Have you ever seen swans swimming in a pond and thought I should get that as a gift for my sweetie? Yeah me either especially when, according to PNC’s Christmas Price Index, it would cost $6300 to make that happen. As we all know that wonderfully repetitive song, the 12 Days of Christmas which gets played so often this time of year, however if one were to purchase all of those gifts for their significant other it would cost them a whopping $24,263. But seriously who in their right mind would buy all of these gifts for an individual or in what century would someone have purchased turtle doves and men jumping around as a Christmas gift. The question is when and why was this song created?
Many people hear the 12 days of Christmas and believe they are gifts leading up to Christmas Day, the 12th day, however the first day, a partridge in a pear tree, starts on Christmas Day and ends on January 5th. The period after Christmas is a Christian celebration dating as far back as the Middle Ages known as Christmastide, Twelvetide, or Yuletide. Whatever the name may be, this period after Christmas is meant for reflection on the birth of Jesus Christ with traditional feasts such as the feast of St. Stephen, which is meant to give leftovers to the poor, along with the feast of John the Evangelist and the feast of the Holy Innocents. Many of these traditions and celebrations vary throughout different countries and various religions. Here in the United States the traditions and celebrations of the Twelve Days of Christmas had largely been forgotten and relegated to a song.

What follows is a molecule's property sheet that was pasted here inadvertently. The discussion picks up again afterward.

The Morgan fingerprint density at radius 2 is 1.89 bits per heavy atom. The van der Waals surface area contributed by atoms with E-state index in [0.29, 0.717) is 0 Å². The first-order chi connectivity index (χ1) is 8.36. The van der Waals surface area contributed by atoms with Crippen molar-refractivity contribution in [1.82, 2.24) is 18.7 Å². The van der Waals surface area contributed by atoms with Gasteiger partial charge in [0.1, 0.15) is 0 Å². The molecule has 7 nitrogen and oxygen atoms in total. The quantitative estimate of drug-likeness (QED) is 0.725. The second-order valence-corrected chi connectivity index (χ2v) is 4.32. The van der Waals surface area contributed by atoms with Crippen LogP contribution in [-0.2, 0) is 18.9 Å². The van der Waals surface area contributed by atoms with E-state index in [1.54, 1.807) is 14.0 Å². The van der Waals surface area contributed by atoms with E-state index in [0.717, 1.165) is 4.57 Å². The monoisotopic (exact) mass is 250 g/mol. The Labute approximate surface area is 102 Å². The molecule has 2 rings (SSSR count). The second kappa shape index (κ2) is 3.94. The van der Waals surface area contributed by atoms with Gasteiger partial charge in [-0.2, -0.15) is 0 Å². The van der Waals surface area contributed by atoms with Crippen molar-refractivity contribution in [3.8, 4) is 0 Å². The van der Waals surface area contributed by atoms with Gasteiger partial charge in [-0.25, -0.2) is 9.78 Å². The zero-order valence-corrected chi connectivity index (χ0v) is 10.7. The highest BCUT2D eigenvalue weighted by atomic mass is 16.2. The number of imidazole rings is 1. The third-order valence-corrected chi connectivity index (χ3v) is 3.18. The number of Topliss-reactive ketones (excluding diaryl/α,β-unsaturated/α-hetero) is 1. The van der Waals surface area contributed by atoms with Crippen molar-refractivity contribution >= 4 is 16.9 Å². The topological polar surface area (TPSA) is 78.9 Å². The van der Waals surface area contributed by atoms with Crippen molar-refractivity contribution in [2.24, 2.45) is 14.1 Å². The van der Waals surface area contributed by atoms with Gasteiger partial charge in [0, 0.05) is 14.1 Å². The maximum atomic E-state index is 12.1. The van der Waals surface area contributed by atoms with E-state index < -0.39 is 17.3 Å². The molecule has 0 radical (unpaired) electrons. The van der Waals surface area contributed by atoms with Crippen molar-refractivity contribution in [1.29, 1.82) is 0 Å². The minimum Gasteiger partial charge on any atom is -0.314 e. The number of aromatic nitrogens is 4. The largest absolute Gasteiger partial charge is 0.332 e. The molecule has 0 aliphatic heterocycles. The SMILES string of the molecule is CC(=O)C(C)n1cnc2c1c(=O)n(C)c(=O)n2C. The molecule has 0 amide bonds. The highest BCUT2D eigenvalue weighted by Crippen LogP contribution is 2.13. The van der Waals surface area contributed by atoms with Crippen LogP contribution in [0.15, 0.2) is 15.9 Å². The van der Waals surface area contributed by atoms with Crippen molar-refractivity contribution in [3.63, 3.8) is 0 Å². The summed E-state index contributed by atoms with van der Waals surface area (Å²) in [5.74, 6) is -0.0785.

So the question is what is the origin of the song “The Twelve Days of Christmas”? The song was published for the first time in England in 1780 however many historians believe its origins are French and the song could date back much further than that. Why the song was written and published at the time is unknown. In 1979, a Canadian teacher wrote an article suggesting that the song 12 days were coded catechisms for the Catholic Church. His argument was that the English people were not permitted to practice Catholicism publically from 1558-1829 so they secretly celebrated their traditions of Twelve Night through the song. Here are each of the meanings.
A Partridge in a Pear Tree – Jesus
Two Turtle Doves – The Old and New Testament
Three French Hens – The Kings bearing gifts
Four Callet (Calling) Birds – The Four Gospels
Five Golden Rings – The Pentateuch (first five books of the Bible)
Six Geese-a-Laying – The Six Days of Creation
Seven Swans-a-Swimming – Seven Gifts of the Holy Spirit
Eight Maids-a-Milking – The Eight Beatitudes
Nine Ladies Dancing – Nine Fruits of the Spirit
Ten Lords-a-Leaping – The Ten Commandments
Eleven Pipers Piping – Eleven Apostles
Twelve Drummers Drumming – Twelve Points of the Apostles Creed
However there are some problems in this theory. For one the first mention over the last century about a coded catechism in this song is with this Canadian teacher. The idea had been further perpetrated by religious scholars however with little additional evidence. You would have to believe that there would be more significant sources to back up this claim over the last couple centuries. The other major problem is that most of these meanings are not a departure from the Protestant church. In reality they are directly in line with nearly all major Christian denominations and faiths. The actual origin of the song and its purpose are unknown with ideas ranging from a child’s counting song, to a memory game played during Twelve Night in which the leader would start and would have to memorize the subsequent verses given by the participants. Whatever the purpose and origin of the song one thing we do know is that there are a “Twelve Days of Christmas” which do not lead up to Christmas Day but actually begin then.